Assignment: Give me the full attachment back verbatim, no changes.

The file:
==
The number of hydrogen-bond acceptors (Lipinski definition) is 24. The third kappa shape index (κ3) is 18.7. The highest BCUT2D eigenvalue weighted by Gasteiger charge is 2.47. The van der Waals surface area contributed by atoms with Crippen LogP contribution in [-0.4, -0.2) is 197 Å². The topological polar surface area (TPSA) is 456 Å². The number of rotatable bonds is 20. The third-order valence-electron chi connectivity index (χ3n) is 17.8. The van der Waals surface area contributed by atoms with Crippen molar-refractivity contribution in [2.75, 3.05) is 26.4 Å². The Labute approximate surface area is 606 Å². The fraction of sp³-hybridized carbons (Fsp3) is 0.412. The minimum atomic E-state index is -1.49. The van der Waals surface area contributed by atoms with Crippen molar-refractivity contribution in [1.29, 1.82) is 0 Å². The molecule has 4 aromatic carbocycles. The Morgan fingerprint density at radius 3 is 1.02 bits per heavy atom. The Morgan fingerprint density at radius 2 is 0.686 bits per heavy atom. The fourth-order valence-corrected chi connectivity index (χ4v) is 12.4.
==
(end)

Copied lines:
The number of hydrogen-bond acceptors (Lipinski definition) is 24. The third kappa shape index (κ3) is 18.7. The highest BCUT2D eigenvalue weighted by Gasteiger charge is 2.47. The van der Waals surface area contributed by atoms with Crippen LogP contribution in [-0.4, -0.2) is 197 Å². The topological polar surface area (TPSA) is 456 Å². The number of rotatable bonds is 20. The third-order valence-electron chi connectivity index (χ3n) is 17.8. The van der Waals surface area contributed by atoms with Crippen molar-refractivity contribution in [2.75, 3.05) is 26.4 Å². The Labute approximate surface area is 606 Å². The fraction of sp³-hybridized carbons (Fsp3) is 0.412. The minimum atomic E-state index is -1.49. The van der Waals surface area contributed by atoms with Crippen molar-refractivity contribution in [1.29, 1.82) is 0 Å². The molecule has 4 aromatic carbocycles. The Morgan fingerprint density at radius 3 is 1.02 bits per heavy atom. The Morgan fingerprint density at radius 2 is 0.686 bits per heavy atom. The fourth-order valence-corrected chi connectivity index (χ4v) is 12.4.